FREDERICK, Md. (AP) — In the spacious basement of her Urbana home, Li Zhou caught the eye of the preschoolers lying on the carpet in front of her.
She read them a picture book about kindness. The book was written in English, but before turning each page, Zhou addressed the children in Mandarin Chinese, describing drawings, asking questions and cracking jokes.
Zhou runs A&D Stars, a preschool Chinese immersion program and daycare for children ages 2-5. It opened in 2015.
She is also part of a group working to open a language immersion charter school in Frederick.
The MeriSTEM public charter school would offer streams in Spanish and Chinese and promote bilingualism in young children, according to a nearly 200-page application submitted to the Frederick County School Board earlier this year.
It would emphasize science, technology, engineering and math, and employ an “experiential learning” approach emphasizing hands-on activities.
The school would prioritize English language learners, who the founders hope will eventually make up 20% of the student body.
Victoria Thornton, who enrolled her 4-year-old twins in Zhou Nursery School in March 2021, did most of the writing for MeriSTEM’s application. She studied psychology and neuroscience at Stanford University and said she wants her kids to be bilingual even though she isn’t.
“Looking around Frederick, I just saw there’s obviously no opportunity for continued Mandarin immersion,” Thornton said. “So when I approached Li, I thought, ‘Maybe if she’s interested, we could start a charter school. … And she said, ‘You share the same dream as me.'”
Zhou and his colleagues do not actively teach Mandarin to their preschoolers. Instead, they aim to speak to them in Chinese for about 80% of the school day — although the breakdown varies from child to child, Zhou said, depending on their familiarity with the language.
Young children are “sponges,” Zhou said, and immersing them in a second language early gives them a much better chance of becoming fluent.
“They acquire it naturally,” Zhou said. “They don’t even have to think about it.”
About half of his current students are exposed to Mandarin at home, Zhou said. But even those who have no initial skills in Chinese learn it during their time in kindergarten. After three years with her, many children can hold a conversation in Mandarin, Zhou said.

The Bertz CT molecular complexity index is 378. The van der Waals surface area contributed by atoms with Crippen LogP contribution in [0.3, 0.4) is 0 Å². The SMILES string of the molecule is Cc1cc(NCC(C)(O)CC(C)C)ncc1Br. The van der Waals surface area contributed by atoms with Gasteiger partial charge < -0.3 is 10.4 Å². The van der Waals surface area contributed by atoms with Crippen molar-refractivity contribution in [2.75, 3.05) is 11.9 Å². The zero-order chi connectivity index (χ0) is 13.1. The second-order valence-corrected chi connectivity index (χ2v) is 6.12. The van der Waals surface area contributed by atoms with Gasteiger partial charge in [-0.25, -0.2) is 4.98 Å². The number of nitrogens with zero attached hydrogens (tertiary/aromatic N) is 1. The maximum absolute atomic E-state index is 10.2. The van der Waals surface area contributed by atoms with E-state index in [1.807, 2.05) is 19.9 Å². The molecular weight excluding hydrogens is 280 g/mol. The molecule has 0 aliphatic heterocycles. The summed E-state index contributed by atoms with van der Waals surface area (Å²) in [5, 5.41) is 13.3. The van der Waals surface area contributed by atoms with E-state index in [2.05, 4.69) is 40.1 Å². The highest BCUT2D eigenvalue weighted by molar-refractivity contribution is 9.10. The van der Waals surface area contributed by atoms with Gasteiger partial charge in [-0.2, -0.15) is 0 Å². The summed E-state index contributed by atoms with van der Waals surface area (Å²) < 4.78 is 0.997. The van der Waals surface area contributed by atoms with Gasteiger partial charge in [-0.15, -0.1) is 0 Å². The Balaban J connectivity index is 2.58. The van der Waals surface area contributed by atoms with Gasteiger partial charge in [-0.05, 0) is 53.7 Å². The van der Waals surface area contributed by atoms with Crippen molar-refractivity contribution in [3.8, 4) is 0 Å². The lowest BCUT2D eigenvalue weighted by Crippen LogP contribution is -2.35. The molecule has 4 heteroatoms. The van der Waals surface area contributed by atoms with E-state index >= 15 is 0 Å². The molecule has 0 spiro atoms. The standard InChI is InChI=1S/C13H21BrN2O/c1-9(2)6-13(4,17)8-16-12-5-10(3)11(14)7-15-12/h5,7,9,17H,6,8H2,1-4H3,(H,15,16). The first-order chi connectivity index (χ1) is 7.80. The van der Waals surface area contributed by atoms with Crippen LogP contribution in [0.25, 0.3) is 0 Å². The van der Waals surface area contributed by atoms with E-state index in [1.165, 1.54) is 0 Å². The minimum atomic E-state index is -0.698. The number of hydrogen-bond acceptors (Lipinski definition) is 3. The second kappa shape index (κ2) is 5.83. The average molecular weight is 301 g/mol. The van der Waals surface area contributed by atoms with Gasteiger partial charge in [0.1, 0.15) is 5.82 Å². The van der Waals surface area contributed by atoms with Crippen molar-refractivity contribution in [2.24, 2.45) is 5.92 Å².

But when they leave Zhou’s preschool and enter the Frederick County public school system, Zhou said, many students will likely lose touch with the language.
“I feel a bit sad for them. It’s a lost opportunity,” Zhou said. “Some come back to visit, and I can feel the difference.”
Originally, Thornton and Zhou said, the couple envisioned a school focused on Chinese immersion. Later they added a Spanish option, hoping it would appeal to more families and attract enough students to get started.
Public charter schools receive government funding, but they operate separately from the local school system and are responsible for paying many of their own bills.
Frederick County currently has four charter schools.
Zhou and Thornton applied to the school board in May for MeriSTEM with the goal of opening in fall 2023. The school’s name comes from a type of plant cell found at the tips of roots and branches .
The school board planned to discuss the proposal on Aug. 10, when it heard the recommendation from FCPS Superintendent Cheryl Dyson.
The district superintendent does not vote on whether to approve a charter school application, but his recommendation is a starting point for board discussions.
In its response to MeriSTEM’s application, Dyson noted that the bilingual immersion program would be unique for Frederick County and that the school would likely have strong community partnerships.
But she expressed concern about the school’s budget and the fact that she hadn’t nailed down a facility.
Dyson also noted that bilingual teachers are rare and said the founders did not develop a sufficient plan to translate teaching materials.
She recommended that the board deny MeriSTEM’s application.
Dyson’s comments were uploaded to BoardDocs, the school board’s site for sharing documents with the community, about a week before the Aug. 10 meeting.
Zhou and Thornton withdrew their candidacy soon after and are working to address Dyson’s concerns.
Both women said they weren’t dropping out of school. They plan to resubmit the application in about six months, Thornton said.
“We were basically told the app had to be bulletproof to be approved,” Thornton said.
In addition to Zhou and Thornton, 19 other people are listed on the app as “founding members”. They include a doctor, a physicist, a teacher, an engineer and a pastor from a Chinese church.
Zhou said most of the founding members were either the parents of his preschoolers or the parents of his long waiting list. Some people join the waiting list as soon as their children are born.
MeriSTEM’s application included letters of support from the Asian American Center of Frederick (AACF) and Centro Hispano de Frederick.
AACF Executive Director Elizabeth Chung and Centro Hispano Director Maria Shuck each wrote that their organizations would support MeriSTEM through community outreach and mentorship.
Both wrote that the school would be a valuable addition to the West Side of Frederick, where the founders said they hoped to settle.
In another letter of support, the Maryland Alliance of Public Charter Schools (MAPCS) wrote that the school “has the expertise, momentum, commitment and community support to provide bilingual immersion and programming innovative and exemplary STEM to students and families in Frederick County.”
Additionally, the alliance wrote, MeriSTEM was one of two statewide founding groups chosen for its “mentorship cohort,” meaning Thornton, Zhou and others from the school would receive a year training and technical support from MAPCS.
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